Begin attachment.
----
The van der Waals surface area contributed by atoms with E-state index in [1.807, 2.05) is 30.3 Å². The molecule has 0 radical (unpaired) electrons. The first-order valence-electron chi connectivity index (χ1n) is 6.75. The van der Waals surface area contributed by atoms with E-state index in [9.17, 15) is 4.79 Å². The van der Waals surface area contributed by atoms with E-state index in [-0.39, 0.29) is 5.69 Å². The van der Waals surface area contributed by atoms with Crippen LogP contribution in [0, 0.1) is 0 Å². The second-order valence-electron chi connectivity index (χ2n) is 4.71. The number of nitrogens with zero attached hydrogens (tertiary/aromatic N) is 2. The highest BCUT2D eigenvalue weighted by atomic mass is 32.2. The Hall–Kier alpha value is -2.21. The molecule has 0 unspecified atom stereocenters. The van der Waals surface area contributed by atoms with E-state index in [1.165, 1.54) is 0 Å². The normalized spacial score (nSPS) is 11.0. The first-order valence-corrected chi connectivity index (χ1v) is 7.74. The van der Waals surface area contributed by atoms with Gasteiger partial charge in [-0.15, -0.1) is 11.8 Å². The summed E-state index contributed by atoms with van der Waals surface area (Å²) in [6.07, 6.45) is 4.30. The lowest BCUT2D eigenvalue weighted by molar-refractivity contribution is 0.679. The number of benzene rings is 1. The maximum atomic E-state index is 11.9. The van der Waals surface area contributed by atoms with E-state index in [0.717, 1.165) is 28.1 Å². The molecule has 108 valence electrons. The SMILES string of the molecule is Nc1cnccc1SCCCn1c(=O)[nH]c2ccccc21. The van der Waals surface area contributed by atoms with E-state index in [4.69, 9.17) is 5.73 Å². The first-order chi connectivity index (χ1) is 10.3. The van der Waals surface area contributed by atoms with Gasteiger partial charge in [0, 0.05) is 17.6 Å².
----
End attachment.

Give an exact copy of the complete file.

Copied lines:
The van der Waals surface area contributed by atoms with E-state index in [1.807, 2.05) is 30.3 Å². The molecule has 0 radical (unpaired) electrons. The first-order valence-electron chi connectivity index (χ1n) is 6.75. The van der Waals surface area contributed by atoms with E-state index in [9.17, 15) is 4.79 Å². The van der Waals surface area contributed by atoms with E-state index in [-0.39, 0.29) is 5.69 Å². The van der Waals surface area contributed by atoms with Crippen LogP contribution in [0, 0.1) is 0 Å². The second-order valence-electron chi connectivity index (χ2n) is 4.71. The number of nitrogens with zero attached hydrogens (tertiary/aromatic N) is 2. The highest BCUT2D eigenvalue weighted by atomic mass is 32.2. The Hall–Kier alpha value is -2.21. The molecule has 0 unspecified atom stereocenters. The van der Waals surface area contributed by atoms with E-state index in [1.165, 1.54) is 0 Å². The normalized spacial score (nSPS) is 11.0. The first-order valence-corrected chi connectivity index (χ1v) is 7.74. The van der Waals surface area contributed by atoms with Gasteiger partial charge in [-0.15, -0.1) is 11.8 Å². The summed E-state index contributed by atoms with van der Waals surface area (Å²) in [6.07, 6.45) is 4.30. The lowest BCUT2D eigenvalue weighted by molar-refractivity contribution is 0.679. The number of benzene rings is 1. The maximum atomic E-state index is 11.9. The van der Waals surface area contributed by atoms with E-state index in [0.717, 1.165) is 28.1 Å². The molecule has 108 valence electrons. The SMILES string of the molecule is Nc1cnccc1SCCCn1c(=O)[nH]c2ccccc21. The van der Waals surface area contributed by atoms with E-state index in [4.69, 9.17) is 5.73 Å². The first-order chi connectivity index (χ1) is 10.3. The van der Waals surface area contributed by atoms with Gasteiger partial charge in [0, 0.05) is 17.6 Å².